As the Telecom Regulatory Authority of India’s (TRAI) ruling, dated 8th February, 2016, on differential data pricing has temporarily settled the long standing debate concerning net neutrality in India, which has been covered in our previous post, we shall analyse the positive outcomes of the said ruling for the businesses in India.
Before we begin the analysis, let us briefly revisit the concepts of ‘net neutrality’ and ‘differential pricing’.
Net neutrality is a concept that aims at ensuring the openness of the internet. It means that the internet users should be permitted to have equal access to the various content on the internet, regardless of their source or nature, unless such content is illegal. Net neutrality thus, ensures a level playing field for the different internet services.
Differential pricing is an act that goes against the concept of net neutrality. As the term suggests, differential pricing refers to the differential charging of access to services on the internet. Differential pricing as such is not a problem. It is the differential pricing based on content that the TRAI has prohibited through its regulations. This means that the TRAI prohibits offering or charging discriminatory tariffs for data services on the basis of content.
The relevant points covered in the regulations have been summarized below:
- No Service Provider can offer or charge discriminatory tariffs for data services based on content; and
- No service provider shall enter into any arrangement, agreement or contract, by whatever name called, with any person, natural or legal, that the effect of discriminatory tariffs for data services being offered or charged by the service provider for the purpose of evading the prohibition in this regulation
- Differential pricing in closed communication networks is permitted
- Reduced tariff for accessing or providing emergency services, or at times of public emergency has been permitted.
- Financial disincentives for contravention of the regulation
- TRAI may review these regulations after a period of two years
The aforementioned regulations have struck a strong blow against big technology companies like Facebook and Airtel. Free Basics and Airtel Zero launched by Facebook and Airtel respectively, are platforms that aimed to facilitate free/affordable access to certain services or applications. The prohibition on differential pricing on the basis of content would render such platforms illegal.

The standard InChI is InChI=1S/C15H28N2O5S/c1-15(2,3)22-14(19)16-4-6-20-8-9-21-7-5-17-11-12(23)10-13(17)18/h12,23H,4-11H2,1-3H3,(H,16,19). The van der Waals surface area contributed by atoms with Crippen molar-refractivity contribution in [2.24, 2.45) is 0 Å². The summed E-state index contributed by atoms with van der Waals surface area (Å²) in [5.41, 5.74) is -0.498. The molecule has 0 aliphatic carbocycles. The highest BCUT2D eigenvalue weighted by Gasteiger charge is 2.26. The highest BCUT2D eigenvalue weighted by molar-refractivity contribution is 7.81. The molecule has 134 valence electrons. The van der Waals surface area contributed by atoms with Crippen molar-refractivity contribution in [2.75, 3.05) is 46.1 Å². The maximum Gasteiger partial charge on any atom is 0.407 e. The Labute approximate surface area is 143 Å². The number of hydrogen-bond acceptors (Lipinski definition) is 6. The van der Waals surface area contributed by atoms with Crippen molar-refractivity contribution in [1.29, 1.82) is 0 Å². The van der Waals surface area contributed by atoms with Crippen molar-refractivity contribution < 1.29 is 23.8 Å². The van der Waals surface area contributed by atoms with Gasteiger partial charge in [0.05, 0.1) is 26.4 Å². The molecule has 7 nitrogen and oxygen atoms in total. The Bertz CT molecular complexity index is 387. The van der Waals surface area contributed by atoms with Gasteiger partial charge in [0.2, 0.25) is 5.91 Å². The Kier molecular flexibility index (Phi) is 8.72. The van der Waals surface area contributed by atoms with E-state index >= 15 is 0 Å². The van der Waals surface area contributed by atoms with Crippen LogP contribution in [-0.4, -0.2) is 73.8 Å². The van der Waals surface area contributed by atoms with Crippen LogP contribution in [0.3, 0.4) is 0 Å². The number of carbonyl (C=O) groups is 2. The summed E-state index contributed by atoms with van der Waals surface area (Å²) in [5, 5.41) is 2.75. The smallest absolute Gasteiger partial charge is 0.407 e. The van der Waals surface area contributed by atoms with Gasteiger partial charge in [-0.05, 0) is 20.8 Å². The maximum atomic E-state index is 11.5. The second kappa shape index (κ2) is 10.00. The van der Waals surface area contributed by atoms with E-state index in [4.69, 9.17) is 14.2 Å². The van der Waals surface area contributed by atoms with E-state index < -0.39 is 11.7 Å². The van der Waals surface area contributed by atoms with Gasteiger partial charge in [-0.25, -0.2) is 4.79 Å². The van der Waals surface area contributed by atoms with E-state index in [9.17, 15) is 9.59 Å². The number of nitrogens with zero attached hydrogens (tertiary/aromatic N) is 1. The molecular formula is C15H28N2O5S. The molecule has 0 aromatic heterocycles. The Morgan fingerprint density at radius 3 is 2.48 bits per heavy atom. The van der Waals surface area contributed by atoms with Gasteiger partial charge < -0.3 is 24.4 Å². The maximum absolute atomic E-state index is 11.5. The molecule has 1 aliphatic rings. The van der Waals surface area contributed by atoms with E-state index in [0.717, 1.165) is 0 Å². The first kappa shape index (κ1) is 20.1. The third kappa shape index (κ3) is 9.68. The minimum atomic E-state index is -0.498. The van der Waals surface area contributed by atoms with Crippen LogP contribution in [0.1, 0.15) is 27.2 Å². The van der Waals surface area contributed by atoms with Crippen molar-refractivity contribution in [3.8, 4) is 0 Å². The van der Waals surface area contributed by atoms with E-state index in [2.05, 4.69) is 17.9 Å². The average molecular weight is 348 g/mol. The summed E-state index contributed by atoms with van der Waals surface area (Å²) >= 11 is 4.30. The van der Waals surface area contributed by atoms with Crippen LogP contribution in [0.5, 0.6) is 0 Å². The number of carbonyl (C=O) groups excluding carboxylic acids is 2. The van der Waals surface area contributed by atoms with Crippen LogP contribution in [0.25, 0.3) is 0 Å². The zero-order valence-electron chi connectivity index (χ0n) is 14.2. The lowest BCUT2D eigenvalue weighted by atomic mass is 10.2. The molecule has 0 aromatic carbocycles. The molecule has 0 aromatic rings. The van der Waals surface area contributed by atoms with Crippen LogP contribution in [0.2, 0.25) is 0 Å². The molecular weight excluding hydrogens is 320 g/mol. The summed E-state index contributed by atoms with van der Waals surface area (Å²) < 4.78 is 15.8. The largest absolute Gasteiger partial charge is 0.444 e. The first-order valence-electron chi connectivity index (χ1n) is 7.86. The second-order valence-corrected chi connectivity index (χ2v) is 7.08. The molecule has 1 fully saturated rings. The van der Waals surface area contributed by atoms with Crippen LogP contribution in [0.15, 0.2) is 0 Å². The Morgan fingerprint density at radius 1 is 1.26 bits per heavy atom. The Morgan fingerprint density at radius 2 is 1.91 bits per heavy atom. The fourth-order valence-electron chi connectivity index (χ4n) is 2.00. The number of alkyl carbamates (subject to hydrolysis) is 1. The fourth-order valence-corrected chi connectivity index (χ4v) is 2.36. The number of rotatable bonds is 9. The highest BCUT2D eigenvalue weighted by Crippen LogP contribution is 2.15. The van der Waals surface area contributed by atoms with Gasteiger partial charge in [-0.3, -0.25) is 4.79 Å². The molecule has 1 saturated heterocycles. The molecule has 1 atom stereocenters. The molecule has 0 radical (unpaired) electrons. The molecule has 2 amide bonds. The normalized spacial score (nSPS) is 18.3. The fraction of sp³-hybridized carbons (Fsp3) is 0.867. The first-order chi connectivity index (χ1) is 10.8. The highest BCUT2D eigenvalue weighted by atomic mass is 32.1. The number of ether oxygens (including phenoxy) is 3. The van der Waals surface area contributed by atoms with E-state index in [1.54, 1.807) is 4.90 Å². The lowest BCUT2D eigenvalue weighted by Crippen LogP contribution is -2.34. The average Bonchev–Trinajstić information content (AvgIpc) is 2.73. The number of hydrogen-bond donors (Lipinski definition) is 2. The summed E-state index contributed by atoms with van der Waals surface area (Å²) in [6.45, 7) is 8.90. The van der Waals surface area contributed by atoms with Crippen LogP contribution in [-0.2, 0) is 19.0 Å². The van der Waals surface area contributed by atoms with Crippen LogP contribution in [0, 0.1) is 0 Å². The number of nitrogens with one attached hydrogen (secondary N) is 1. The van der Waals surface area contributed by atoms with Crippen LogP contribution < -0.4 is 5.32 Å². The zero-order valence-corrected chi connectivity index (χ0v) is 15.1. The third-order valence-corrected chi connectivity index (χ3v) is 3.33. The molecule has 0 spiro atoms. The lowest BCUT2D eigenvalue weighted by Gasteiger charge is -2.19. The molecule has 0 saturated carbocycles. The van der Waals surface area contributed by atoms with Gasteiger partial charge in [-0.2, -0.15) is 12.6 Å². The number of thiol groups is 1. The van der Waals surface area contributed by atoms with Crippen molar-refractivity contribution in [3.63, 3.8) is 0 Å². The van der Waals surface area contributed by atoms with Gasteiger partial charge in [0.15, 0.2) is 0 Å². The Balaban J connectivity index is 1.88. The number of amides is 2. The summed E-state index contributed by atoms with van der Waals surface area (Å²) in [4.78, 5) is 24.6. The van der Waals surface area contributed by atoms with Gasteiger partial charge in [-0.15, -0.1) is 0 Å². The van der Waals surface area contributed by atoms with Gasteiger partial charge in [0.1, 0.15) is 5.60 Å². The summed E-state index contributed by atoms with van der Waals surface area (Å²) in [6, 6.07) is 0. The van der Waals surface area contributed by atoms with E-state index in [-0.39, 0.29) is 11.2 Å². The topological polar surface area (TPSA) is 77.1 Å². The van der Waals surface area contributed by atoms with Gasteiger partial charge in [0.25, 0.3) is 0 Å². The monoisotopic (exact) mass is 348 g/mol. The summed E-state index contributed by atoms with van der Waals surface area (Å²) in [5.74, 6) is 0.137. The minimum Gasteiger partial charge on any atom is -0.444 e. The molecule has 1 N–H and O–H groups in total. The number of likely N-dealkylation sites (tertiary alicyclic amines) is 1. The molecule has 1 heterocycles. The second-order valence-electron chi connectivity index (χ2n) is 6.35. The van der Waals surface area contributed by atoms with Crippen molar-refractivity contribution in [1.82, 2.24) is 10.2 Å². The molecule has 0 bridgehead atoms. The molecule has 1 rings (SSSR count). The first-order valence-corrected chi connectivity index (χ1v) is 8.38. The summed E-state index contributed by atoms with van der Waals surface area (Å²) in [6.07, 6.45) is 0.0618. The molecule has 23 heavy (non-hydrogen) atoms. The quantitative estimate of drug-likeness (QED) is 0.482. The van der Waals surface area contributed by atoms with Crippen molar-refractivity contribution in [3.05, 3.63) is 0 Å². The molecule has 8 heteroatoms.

Though such platforms would have provided easier and affordable access to at least a portion of the internet, the regulations seem to be more beneficial to India when one looks at the bigger picture.
India is a country where the business infrastructure is primarily composed of small business owners, start-ups, Micro Small and Medium Enterprises (MSME) etc. Technology giants like Facebook and Google which were formed in an environment where there was net neutrality, now have the resources to introduce differential tariff schemes. The same cannot be said for the small business owners and start-ups that constitute a huge portion of the business setup in India. Without a level playing field, such platforms and internet services would not be able to compete with big companies, which would in turn result in the breakdown of the Indian business infrastructure. The differential pricing of content has hence been criticized to be highly anti-competitive.
Furthermore, considering that the majority of the Indian population is connected to the internet, enabling the service providers to control the nature of access would in turn result in permitting the service providers to shape the internet experience of users, thereby limiting their access to knowledge.
Taking all the aforementioned factors into consideration, it can be fairly concluded that the TRAI’s ruling in favour of net neutrality is indeed the right move for India.
Authored by Thomas Joseph.